Sex slavery in Indramayu, West Java and Jakarta.
Teenage girls in the villages of Java are sometimes sold by their parents to brokers who then take them to work in brothels in Jakarta or elsewhere such as Dolly in Surabaya, Saritem in Bandung, or one of the many other red light districts in the towns of the country.
In one village, Bongas, Indramayu, West Java, the going sale price of a pretty young girl is about 9 or 10 million rupiah (about $1000). One woman, Sanni, said she and her husband took their 15-year-old daughter out of school and sold her to work in a brothel in north Jakarta because the family needed the money.
We were in a very miserable situation. There is no work here. So we had no choice but to send her to Jakarta.
Sanni's daughter is kept locked up in the brothel most of the time but is allowed to return home once every two months to take money to her parents.
Another girl in the same brothel says she sometimes feels angry that her parents have done this to her but that she needs to help them because they are in a lot of debt. She is afraid to tell her parents that working as a prostitute makes her very sad.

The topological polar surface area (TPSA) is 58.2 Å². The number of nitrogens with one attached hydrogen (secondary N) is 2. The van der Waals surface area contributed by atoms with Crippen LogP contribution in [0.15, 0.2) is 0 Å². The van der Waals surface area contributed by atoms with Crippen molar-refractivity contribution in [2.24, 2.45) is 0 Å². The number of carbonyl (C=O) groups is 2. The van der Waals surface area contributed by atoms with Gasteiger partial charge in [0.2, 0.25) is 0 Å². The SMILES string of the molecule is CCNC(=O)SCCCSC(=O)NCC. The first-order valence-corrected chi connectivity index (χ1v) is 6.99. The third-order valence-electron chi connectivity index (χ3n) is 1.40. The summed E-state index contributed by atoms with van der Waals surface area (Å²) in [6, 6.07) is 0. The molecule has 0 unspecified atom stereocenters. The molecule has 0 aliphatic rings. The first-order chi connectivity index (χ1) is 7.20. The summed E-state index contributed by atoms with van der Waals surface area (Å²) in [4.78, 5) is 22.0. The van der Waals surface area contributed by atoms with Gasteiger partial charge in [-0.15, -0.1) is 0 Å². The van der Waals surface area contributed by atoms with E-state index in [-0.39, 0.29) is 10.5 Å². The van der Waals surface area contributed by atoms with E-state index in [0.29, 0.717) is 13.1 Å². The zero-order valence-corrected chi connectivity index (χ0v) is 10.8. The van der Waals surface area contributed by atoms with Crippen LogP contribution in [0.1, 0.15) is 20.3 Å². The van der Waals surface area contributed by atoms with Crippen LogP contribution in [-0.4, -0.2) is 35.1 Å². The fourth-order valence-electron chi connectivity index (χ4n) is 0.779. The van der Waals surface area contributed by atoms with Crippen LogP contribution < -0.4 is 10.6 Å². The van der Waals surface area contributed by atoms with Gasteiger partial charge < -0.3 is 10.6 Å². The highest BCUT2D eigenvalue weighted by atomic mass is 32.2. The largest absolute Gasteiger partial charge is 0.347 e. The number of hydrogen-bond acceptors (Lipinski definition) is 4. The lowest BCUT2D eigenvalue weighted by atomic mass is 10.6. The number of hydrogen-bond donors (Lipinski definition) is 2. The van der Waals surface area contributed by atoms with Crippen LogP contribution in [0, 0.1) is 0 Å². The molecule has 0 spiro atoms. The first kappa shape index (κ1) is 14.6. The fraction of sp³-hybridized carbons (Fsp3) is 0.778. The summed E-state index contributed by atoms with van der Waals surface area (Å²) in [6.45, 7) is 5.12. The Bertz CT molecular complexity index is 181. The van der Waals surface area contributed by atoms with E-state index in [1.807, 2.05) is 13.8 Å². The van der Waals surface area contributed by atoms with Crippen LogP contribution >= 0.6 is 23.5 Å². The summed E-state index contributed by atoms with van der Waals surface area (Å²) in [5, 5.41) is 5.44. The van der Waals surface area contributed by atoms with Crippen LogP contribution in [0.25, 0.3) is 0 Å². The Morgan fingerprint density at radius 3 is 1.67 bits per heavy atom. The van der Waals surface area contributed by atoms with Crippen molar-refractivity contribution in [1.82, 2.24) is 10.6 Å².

It is said that people in Bongas began hawking their daughters around ten years ago when Indonesia was hit by an economic crisis. The poor farmers and labourers learnt that they could quickly make a lot of money from their children and some have done very well out of the deal. Prices for girls have gone up sharply in recent times, from 200 to 300 dollars a few years ago.
Sukim, a leader of an anti-trafficking organisation, says his group tries to prevent the girls from dropping out of school by giving free education in the village and by teaching girls skills like cooking so they can find better jobs.
Anti human trafficking efforts are hampered by the unconcern of leaders in society over the matter however. Sukara, the village chief of Bongas, says he warns parents whenever a girl is sold that it is not the right thing to do but he never reports the matter to the police.
The sex slavery trade in Bongas is starting to take a heavy toll, with five HIV-AIDS deaths in the village in the last few months. This is said to have caused some parents to hesitate over selling their daughters. Al Jazeera